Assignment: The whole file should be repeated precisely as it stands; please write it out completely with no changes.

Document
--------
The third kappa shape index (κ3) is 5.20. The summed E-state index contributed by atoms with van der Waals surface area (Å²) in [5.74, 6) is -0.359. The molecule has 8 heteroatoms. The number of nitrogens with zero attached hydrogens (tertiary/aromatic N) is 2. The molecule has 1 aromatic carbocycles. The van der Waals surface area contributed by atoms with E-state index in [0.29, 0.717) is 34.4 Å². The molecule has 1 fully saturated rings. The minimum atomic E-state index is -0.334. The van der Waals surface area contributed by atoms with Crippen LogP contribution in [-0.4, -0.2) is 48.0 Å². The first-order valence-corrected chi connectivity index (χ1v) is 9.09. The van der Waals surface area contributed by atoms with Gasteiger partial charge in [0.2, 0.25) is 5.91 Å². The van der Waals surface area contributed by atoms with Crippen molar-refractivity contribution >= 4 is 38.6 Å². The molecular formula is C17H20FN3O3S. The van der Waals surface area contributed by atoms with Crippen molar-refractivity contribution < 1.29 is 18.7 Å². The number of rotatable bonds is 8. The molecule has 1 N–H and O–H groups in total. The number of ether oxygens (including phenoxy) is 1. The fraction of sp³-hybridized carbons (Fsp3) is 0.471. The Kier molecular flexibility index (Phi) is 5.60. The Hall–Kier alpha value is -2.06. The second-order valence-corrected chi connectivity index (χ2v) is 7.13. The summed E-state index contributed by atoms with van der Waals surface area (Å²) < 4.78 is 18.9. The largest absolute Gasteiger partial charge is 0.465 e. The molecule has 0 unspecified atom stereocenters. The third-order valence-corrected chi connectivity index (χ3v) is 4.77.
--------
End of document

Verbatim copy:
The third kappa shape index (κ3) is 5.20. The summed E-state index contributed by atoms with van der Waals surface area (Å²) in [5.74, 6) is -0.359. The molecule has 8 heteroatoms. The number of nitrogens with zero attached hydrogens (tertiary/aromatic N) is 2. The molecule has 1 aromatic carbocycles. The van der Waals surface area contributed by atoms with E-state index in [0.29, 0.717) is 34.4 Å². The molecule has 1 fully saturated rings. The minimum atomic E-state index is -0.334. The van der Waals surface area contributed by atoms with Crippen LogP contribution in [-0.4, -0.2) is 48.0 Å². The first-order valence-corrected chi connectivity index (χ1v) is 9.09. The van der Waals surface area contributed by atoms with Gasteiger partial charge in [0.2, 0.25) is 5.91 Å². The van der Waals surface area contributed by atoms with Crippen molar-refractivity contribution >= 4 is 38.6 Å². The molecular formula is C17H20FN3O3S. The van der Waals surface area contributed by atoms with Crippen molar-refractivity contribution < 1.29 is 18.7 Å². The number of rotatable bonds is 8. The molecule has 1 N–H and O–H groups in total. The number of ether oxygens (including phenoxy) is 1. The fraction of sp³-hybridized carbons (Fsp3) is 0.471. The Kier molecular flexibility index (Phi) is 5.60. The Hall–Kier alpha value is -2.06. The second-order valence-corrected chi connectivity index (χ2v) is 7.13. The summed E-state index contributed by atoms with van der Waals surface area (Å²) < 4.78 is 18.9. The largest absolute Gasteiger partial charge is 0.465 e. The molecule has 0 unspecified atom stereocenters. The third-order valence-corrected chi connectivity index (χ3v) is 4.77.